Most of us in the field of shelter medicine know that “no kill” does not mean that animals are not euthanized. While there are shelters that are genuinely no kill, most often the term designates a shelter that will not euthanize any healthy, adoptable animals. Animals that are not healthy or have behavioral issues, such as aggression, are still able to be euthanized in “no kill” shelters.
What’s ironic about this is that the public loves hearing the term “no kill” and will often throw money at shelters that adopt this “policy.” Many shelters have made the switch from “kill” to “no kill” without any true change in the number of animals euthanized, yet the amount of funding they receive goes up — a lot! It’s a great PR move for most shelters, but once the word gets out about what “no kill” really means for euthanasia in shelters, the public will be shocked and deeply upset.
I personally can attest to the need for shelters to be able to alleviate suffering of animals through the use of euthanasia. When a cat comes into your shelter that has been attacked by a coyote and is missing virtually all of the flesh off it’s back and sides which consists of necrosing tissue crawling with maggots and smelling of rot, you want to relieve the suffering that that animal has been enduring more than anything else. You don’t want that animal to suffer for even a single minute more. Nor do you question what the outcome should be for the Cocker Spaniel that comes into the shelter with maggots crawling in around his snout but with no sign of the source of infection until you go to check out the eyes of the dog which were covered with fur and out pour large juicy maggots from the eye sockets. The dog no longer had eyes and the maggots were crawling throughout the dogs cranium. There was no questioning what we would do — euthanasia was the best choice and I will stand by the veterinarian’s decision.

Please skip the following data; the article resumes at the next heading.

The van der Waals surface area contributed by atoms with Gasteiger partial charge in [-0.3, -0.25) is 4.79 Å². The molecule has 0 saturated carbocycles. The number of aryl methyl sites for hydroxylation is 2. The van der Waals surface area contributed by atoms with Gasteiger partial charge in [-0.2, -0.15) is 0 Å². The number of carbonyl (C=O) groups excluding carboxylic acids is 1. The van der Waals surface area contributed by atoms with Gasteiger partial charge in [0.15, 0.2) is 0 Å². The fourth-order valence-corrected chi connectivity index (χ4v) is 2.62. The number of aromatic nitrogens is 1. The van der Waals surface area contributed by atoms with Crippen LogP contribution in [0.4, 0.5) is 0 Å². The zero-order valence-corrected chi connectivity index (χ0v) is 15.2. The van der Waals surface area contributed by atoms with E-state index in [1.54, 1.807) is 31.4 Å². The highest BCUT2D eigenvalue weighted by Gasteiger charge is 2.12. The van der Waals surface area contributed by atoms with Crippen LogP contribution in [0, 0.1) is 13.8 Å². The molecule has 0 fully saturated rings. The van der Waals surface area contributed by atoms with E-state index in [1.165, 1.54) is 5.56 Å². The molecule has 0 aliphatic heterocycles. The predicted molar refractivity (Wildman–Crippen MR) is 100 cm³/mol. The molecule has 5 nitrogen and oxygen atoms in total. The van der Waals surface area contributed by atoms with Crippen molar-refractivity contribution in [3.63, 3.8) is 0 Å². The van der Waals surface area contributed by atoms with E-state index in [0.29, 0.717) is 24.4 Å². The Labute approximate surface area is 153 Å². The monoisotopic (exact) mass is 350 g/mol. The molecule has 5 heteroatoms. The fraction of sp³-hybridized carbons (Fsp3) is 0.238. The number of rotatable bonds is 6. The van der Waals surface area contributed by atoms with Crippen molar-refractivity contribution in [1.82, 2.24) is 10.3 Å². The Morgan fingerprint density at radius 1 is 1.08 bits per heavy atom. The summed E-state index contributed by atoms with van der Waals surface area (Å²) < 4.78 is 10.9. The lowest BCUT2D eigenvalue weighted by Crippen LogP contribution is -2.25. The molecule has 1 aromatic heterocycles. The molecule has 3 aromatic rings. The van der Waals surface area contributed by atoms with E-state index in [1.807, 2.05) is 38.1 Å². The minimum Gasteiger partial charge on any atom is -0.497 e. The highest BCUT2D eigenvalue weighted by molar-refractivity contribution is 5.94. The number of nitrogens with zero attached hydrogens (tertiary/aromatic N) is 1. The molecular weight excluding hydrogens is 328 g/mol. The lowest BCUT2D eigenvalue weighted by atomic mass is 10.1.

It’s easy to pass judgment and make sweeping generalizations about shelters or shelter vets & staff. Some accuse us of not caring or wanting what’s best for the animals. I would like to argue with that — we care more than most people! We are in an extremely difficult field and no matter how many times we do it, euthanasia is never easy, many of us cry. We even cry over the dirty, maggot-infested, homeless animals that we don’t even know. These cases break our hearts because we care so much!